LONDON (Reuters) - Harry Kane has scored far better goals among the 30 he has netted this season - but none of them had the critical feel of the tap-in at little Newport County on Saturday that may yet transform Tottenham Hotspur’s season.
For not only did Kane’s 82nd-minute gimme spare Spurs from potential FA Cup humiliation in their fourth-round tie at the League Two club, the resulting 1-1 draw also salvaged their best chance of winning silverware in a crucial campaign.
Mauricio Pochettino’s stylish side continue to be much admired but the lack of Spurs silverware - their last trophy was the 2008 League Cup - as they prepare to move into their gleaming new London home next season is increasingly glaring.
Being on the wrong end of a Cup sensation may only have cranked up the pressure on the Argentine, which is why he was once again indebted to his alpha striker for converting Son Heung-min’s brilliant flick with embarrassment looming.
Pochettino’s strong-looking selection had suffered such a dismal, lethargic off-day against a side 72 places below them on the league ladder that the manager was forced to admit he was “a little bit relieved...well, a lot” by Kane’s late saver.
He sounded most alarmed about why his side had performed so poorly, even if the Rodney Parade experience - battling to avoid defeat in a tight stadium on a pitch shared by two rugby teams - really did look like a culture shock to some.
“The team didn’t really show they want to go next stage of the FA Cup. That is what has disappointed us,” Pochettino said after Padraig Amond’s first-half header had given Newport the scent of a genuine sensation against the eight-times Cup winners.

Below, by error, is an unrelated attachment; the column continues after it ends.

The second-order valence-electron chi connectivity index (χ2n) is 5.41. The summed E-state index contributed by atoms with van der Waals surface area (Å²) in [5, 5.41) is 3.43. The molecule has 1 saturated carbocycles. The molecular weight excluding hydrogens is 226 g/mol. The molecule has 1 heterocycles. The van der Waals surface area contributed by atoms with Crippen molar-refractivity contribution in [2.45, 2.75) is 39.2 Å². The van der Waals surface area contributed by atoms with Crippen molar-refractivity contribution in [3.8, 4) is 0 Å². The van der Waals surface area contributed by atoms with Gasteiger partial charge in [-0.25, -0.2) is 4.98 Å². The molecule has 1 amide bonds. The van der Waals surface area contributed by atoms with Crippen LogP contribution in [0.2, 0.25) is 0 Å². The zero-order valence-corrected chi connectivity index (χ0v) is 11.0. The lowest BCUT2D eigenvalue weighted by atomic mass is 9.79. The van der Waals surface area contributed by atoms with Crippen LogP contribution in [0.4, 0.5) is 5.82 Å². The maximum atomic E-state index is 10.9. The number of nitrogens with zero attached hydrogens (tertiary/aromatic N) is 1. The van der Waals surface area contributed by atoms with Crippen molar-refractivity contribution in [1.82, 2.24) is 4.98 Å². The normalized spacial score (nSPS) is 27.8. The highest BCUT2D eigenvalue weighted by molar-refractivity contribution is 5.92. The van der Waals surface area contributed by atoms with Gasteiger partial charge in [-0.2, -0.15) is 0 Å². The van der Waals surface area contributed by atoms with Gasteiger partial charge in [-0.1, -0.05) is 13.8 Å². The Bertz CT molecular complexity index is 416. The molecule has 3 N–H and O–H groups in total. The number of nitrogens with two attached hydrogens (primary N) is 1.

“The theory is to win trophies, and it’s easy to talk about that. But I think we missed a massive opportunity to show we really want to win a trophy.
“I’ve heard in my years here that the FA Cup between a Premier League team and a League Two team is magic. But if I’m honest, I didn’t see much difference.”
For Pochettino recognised this had really been Newport’s day. Their reward for such a striking effort? The chance for the 10,000 who crammed into Rodney Parade to now move on to the grandeur of Wembley’s 90,000-seater arena for the replay.
“Wembley is something else for the club to look forward to. We were nearly there, we could taste it but we switched off for a minute,” said Newport’s proud but frustrated manager, Mike Flynn. “I’m gutted because we conceded so late.”
Reporting by Ian Chadband, editing by Ed Osmond